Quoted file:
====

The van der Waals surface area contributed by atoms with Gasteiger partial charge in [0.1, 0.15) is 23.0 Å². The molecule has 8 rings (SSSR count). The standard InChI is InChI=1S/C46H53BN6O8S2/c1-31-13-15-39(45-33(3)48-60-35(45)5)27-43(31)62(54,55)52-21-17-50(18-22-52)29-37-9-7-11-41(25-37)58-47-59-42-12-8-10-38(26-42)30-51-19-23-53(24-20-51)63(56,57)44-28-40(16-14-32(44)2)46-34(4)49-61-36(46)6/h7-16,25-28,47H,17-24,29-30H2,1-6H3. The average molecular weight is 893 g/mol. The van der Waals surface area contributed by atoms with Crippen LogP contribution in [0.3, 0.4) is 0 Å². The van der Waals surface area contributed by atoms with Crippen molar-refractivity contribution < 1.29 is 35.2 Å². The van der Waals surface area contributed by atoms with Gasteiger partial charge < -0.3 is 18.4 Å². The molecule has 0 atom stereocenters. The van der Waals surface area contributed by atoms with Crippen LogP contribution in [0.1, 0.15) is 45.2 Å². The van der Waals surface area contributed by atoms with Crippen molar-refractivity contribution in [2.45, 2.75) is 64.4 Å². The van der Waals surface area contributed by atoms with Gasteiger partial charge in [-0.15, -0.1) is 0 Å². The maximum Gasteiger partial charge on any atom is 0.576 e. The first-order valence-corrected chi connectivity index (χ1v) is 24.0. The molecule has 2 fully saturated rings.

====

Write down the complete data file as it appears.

The van der Waals surface area contributed by atoms with Gasteiger partial charge in [0.1, 0.15) is 23.0 Å². The molecule has 8 rings (SSSR count). The standard InChI is InChI=1S/C46H53BN6O8S2/c1-31-13-15-39(45-33(3)48-60-35(45)5)27-43(31)62(54,55)52-21-17-50(18-22-52)29-37-9-7-11-41(25-37)58-47-59-42-12-8-10-38(26-42)30-51-19-23-53(24-20-51)63(56,57)44-28-40(16-14-32(44)2)46-34(4)49-61-36(46)6/h7-16,25-28,47H,17-24,29-30H2,1-6H3. The average molecular weight is 893 g/mol. The van der Waals surface area contributed by atoms with Crippen LogP contribution in [0.3, 0.4) is 0 Å². The van der Waals surface area contributed by atoms with Crippen molar-refractivity contribution < 1.29 is 35.2 Å². The van der Waals surface area contributed by atoms with Gasteiger partial charge < -0.3 is 18.4 Å². The molecule has 0 atom stereocenters. The van der Waals surface area contributed by atoms with Crippen LogP contribution in [0.1, 0.15) is 45.2 Å². The van der Waals surface area contributed by atoms with Crippen molar-refractivity contribution in [2.45, 2.75) is 64.4 Å². The van der Waals surface area contributed by atoms with Gasteiger partial charge in [-0.15, -0.1) is 0 Å². The maximum Gasteiger partial charge on any atom is 0.576 e. The first-order valence-corrected chi connectivity index (χ1v) is 24.0. The molecule has 2 fully saturated rings.